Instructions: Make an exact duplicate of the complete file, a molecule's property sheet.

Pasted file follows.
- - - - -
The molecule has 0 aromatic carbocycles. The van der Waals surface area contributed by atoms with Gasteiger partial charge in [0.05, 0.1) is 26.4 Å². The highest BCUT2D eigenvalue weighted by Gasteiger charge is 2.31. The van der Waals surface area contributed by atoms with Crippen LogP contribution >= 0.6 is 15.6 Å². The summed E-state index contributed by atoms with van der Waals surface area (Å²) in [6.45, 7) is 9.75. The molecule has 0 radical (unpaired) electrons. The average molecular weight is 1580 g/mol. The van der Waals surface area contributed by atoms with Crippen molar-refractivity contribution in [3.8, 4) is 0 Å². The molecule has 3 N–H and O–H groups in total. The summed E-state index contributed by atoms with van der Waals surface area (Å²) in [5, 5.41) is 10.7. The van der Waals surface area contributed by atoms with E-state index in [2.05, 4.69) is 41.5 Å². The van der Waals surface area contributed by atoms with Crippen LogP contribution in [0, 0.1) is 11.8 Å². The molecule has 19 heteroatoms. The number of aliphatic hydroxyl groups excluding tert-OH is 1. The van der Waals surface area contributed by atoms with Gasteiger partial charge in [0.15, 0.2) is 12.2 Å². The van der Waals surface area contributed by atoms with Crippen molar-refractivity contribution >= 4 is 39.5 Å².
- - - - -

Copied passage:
The molecule has 0 aromatic carbocycles. The van der Waals surface area contributed by atoms with Gasteiger partial charge in [0.05, 0.1) is 26.4 Å². The highest BCUT2D eigenvalue weighted by Gasteiger charge is 2.31. The van der Waals surface area contributed by atoms with Crippen LogP contribution >= 0.6 is 15.6 Å². The summed E-state index contributed by atoms with van der Waals surface area (Å²) in [6.45, 7) is 9.75. The molecule has 0 radical (unpaired) electrons. The average molecular weight is 1580 g/mol. The van der Waals surface area contributed by atoms with Crippen molar-refractivity contribution in [3.8, 4) is 0 Å². The molecule has 3 N–H and O–H groups in total. The summed E-state index contributed by atoms with van der Waals surface area (Å²) in [5, 5.41) is 10.7. The van der Waals surface area contributed by atoms with E-state index in [2.05, 4.69) is 41.5 Å². The van der Waals surface area contributed by atoms with Crippen LogP contribution in [0, 0.1) is 11.8 Å². The molecule has 19 heteroatoms. The number of aliphatic hydroxyl groups excluding tert-OH is 1. The van der Waals surface area contributed by atoms with Gasteiger partial charge in [0.15, 0.2) is 12.2 Å². The van der Waals surface area contributed by atoms with Crippen molar-refractivity contribution >= 4 is 39.5 Å².